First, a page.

OGDEN -- Craig Harmon"s goal was California or bust, and in Ogden
He was in a bad fix. His goal was to drive a fire truck across
the country to commemorate the Lincoln Highway, but he broke down in
Ogden on Dec. 12.
He had no money, knew no one in Ogden, and his fire engine was
Monday afternoon he pushed a button on the panel of that same
fire truck and the engine turned over, purring like a very large
kitten. A sign on the side of the truck says "The Engine that Love
Built," which he said is a tribute to all the help he got in his
stay in Ogden.
Harmon, who lives in Galion, Ohio, is the founder and curator of
a museum of the Lincoln Highway, the nation"s first transcontinental
highway. To publicize it, he began driving his fire truck across the
nation, following the original highway route, staying with
charitable fire departments along the way.
Driving along 12th Street, heading for the Interstate, his truck
quit. A friendly tow company took him to Dean"s Automotive where
inspection showed the truck needed a major engine rebuild.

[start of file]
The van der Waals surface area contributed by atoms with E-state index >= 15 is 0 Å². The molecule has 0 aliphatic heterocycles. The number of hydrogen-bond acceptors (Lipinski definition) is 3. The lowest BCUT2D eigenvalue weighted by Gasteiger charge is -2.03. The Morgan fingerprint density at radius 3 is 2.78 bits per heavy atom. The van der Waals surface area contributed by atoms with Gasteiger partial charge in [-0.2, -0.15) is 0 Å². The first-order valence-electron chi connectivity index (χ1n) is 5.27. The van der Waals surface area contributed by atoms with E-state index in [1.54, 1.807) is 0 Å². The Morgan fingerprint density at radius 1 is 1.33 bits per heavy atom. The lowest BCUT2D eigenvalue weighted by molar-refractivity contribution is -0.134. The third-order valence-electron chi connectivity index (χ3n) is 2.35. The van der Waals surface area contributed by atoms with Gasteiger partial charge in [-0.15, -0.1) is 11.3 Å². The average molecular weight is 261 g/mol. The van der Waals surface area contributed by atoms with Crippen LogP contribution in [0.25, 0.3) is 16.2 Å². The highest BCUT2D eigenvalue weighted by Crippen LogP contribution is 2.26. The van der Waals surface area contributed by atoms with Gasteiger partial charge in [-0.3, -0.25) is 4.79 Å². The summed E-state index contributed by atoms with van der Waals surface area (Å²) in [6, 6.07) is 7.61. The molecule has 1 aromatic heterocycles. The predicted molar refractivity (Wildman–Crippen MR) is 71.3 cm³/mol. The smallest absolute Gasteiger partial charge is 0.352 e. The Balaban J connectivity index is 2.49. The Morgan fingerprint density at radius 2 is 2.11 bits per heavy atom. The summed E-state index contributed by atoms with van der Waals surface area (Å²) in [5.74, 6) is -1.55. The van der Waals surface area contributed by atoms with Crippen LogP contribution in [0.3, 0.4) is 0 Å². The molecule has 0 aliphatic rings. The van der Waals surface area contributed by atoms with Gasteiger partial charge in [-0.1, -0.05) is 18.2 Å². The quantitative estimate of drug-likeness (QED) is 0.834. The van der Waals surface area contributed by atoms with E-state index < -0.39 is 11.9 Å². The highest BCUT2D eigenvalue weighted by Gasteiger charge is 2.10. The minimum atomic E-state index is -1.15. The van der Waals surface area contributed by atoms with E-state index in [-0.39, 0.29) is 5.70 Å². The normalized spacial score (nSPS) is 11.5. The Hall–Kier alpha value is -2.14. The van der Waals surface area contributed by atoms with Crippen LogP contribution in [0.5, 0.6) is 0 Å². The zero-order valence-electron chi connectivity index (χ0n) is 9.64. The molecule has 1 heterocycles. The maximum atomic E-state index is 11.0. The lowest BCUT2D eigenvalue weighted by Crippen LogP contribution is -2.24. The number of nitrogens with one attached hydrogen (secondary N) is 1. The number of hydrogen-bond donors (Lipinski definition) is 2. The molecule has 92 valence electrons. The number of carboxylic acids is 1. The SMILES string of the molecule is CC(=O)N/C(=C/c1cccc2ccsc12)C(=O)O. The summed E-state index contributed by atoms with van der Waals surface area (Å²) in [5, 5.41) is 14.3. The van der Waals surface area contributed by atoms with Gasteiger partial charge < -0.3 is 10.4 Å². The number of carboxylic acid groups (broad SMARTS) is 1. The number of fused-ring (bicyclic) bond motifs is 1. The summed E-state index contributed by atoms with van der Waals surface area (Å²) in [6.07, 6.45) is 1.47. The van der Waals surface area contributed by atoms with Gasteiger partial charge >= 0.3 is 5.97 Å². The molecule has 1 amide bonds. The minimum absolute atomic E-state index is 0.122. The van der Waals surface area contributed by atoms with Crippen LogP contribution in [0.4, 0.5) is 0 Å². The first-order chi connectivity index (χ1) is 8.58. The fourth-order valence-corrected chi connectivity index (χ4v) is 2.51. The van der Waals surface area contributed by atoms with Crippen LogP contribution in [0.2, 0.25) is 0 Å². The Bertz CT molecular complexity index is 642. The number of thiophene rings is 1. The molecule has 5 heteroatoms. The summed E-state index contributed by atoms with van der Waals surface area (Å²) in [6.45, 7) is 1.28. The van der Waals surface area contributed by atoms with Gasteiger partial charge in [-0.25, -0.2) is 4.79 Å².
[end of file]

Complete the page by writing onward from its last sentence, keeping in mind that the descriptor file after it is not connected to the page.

Harmon said the whole thing was accomplished with the help of
donated time, work and parts. People even gave him cash to cover his
The Ogden Fire Department put him up, the Waukeshaw engine
company donated the engine parts, a local Checker Auto donated spark
plugs and oil, Felts Machine Shop didn"t charge to mill the head,
and Dean"s Automotive let him work on it in their shop, taking up a
lot of valuable room.
Many other companies and individuals helped too, either with work
Harmon said he hopes to be back on the road today and will try to
be in San Francisco by Jan. 19 to meet a Union Pacific train
carrying the 2002 Olympic Winter Games torch.
From there he hopes to put the engine onto a train and have it
carried back to Ohio where it will be part of his museum.
One donor, Gary Hood, West Weber, was on hand Monday afternoon to
watch Harmon fire the engine up.
People across the nation were interested in Harmon"s quest, he
said, but he was helping out with money for no better reason that it
was the right thing to do.
"I read his story and it brought back a similar thing that
happened to me when I was getting transferred in the Air Force," he
said. He got stranded in Kansas, total strangers helped him, and he
was returning the favor now.
He also said Harmon couldn"t have picked a better place to break